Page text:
Sustainable development, the 2030 agenda for sustainable development, localization…All these concepts are like “what?” to most of the people in Turkey, if we don’t count the officers in the related ministries or some civil society workers and academicians. It is very sad that there are many concepts that are so related to our daily lives but we don’t know how to process all those. The approach is more like “we were just getting used to the concept of sustainability and now there are sustainable development goals”. The importance of these issues cannot be grasped fully. The simplest identification for localization can be this: It is a “what can my role be?” plan to improve target-specific articles in a related contract. It is the macro turning into a micro. It is to make big goals in theory more understandable in daily life.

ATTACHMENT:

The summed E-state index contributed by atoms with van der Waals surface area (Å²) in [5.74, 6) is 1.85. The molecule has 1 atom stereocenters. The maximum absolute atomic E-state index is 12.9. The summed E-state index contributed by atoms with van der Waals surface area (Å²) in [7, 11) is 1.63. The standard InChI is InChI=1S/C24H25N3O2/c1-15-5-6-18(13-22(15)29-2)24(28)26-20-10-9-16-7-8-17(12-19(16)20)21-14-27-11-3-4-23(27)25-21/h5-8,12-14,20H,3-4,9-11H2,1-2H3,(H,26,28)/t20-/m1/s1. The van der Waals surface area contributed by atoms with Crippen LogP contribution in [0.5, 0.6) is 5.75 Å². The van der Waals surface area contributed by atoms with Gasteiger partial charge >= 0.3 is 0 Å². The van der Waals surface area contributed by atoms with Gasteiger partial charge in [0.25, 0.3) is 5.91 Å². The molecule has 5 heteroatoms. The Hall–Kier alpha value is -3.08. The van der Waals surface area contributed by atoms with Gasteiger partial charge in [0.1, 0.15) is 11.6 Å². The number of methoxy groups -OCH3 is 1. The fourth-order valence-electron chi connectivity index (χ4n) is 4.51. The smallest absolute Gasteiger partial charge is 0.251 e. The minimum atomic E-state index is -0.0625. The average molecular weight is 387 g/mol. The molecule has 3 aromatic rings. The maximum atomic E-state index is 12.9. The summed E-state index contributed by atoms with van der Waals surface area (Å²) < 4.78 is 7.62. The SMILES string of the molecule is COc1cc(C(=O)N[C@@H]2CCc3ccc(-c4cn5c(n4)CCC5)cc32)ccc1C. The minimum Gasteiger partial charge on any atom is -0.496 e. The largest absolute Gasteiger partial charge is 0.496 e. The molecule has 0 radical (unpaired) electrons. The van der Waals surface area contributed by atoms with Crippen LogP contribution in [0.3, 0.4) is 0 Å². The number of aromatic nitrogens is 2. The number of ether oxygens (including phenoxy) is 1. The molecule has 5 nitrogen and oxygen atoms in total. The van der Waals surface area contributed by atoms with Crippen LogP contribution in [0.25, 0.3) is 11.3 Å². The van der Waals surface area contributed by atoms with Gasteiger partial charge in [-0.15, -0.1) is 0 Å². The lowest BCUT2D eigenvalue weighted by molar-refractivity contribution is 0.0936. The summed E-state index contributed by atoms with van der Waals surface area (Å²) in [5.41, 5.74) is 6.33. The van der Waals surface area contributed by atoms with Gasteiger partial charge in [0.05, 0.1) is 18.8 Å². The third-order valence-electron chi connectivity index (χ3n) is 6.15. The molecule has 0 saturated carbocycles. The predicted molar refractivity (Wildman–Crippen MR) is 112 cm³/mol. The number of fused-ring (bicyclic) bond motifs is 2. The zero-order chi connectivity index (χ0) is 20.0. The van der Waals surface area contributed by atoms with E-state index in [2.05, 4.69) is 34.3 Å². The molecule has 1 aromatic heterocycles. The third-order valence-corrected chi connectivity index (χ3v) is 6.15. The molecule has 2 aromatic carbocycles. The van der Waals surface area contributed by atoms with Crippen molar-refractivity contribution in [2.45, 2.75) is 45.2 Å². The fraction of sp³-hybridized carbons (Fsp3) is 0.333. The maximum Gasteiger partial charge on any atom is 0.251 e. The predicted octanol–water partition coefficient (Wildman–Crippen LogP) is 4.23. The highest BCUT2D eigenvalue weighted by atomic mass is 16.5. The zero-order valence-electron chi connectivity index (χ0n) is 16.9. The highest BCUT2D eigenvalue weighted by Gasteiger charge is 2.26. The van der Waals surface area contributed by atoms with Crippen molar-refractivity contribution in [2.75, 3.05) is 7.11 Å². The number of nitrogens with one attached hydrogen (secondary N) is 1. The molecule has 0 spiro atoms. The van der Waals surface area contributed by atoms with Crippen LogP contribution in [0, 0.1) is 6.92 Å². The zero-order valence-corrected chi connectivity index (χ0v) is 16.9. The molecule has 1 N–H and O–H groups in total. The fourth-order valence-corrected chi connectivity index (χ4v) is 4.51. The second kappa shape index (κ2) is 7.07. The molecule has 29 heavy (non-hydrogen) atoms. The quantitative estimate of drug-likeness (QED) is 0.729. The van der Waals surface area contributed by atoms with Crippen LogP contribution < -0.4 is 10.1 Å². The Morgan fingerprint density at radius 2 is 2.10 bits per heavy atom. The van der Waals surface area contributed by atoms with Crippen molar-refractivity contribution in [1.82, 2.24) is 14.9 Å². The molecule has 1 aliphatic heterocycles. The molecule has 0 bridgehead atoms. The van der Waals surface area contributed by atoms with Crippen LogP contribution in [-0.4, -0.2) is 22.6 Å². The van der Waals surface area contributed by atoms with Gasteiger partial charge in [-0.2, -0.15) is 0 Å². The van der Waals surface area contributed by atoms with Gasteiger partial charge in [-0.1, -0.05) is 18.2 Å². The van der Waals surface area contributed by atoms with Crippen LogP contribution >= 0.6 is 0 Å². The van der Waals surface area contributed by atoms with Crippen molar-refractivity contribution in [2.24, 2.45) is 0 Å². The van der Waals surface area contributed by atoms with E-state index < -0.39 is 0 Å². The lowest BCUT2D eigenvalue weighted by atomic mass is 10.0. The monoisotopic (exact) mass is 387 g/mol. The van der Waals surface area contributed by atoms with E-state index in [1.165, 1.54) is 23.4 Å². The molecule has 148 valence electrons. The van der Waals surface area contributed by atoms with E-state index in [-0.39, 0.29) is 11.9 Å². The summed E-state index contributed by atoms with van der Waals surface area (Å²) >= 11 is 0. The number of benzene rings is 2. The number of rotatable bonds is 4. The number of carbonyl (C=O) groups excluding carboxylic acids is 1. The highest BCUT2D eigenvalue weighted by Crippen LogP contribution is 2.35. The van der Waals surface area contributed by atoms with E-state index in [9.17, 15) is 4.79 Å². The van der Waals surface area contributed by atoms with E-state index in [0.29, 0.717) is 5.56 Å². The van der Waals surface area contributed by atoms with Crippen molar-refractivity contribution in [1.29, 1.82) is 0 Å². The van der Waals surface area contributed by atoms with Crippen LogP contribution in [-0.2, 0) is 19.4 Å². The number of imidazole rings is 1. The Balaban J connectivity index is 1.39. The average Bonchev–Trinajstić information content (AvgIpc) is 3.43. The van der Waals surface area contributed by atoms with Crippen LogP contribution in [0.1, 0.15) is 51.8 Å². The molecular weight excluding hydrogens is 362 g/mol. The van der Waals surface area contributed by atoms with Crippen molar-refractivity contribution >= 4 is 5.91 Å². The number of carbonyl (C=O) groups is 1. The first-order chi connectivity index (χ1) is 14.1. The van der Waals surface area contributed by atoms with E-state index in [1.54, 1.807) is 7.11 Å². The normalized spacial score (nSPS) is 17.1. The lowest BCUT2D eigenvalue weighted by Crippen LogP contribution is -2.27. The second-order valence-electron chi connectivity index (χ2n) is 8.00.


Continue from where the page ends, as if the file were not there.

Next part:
What can be local administrations’ mission about that?

For example, 13th article of Sustainable Development Goals is about climate change. Turkey has been a party to United Nations Framework Convention on Climate Change since 2004 and a party to Kyoto Protocol since 2009. There is an action plan covering 2011-2023 for climate change and Turkey has to follow it. However, when we look at these conventions from a localization perspective, we see that planned actions are reflected neither on local administrations nor on our daily lives. If municipalities had localized these conventions, they “had to” support the usage of renewable energy sources, invest in sustainable agriculture and construction of environmental-friendly buildings. Unless sustainable development goals are localized, it is only a dream to actualize them by 2030. That’s why; every municipality should localize these goals in parallel with their profiles and make proper action plans. You can see from the book that they can do many things when they want to.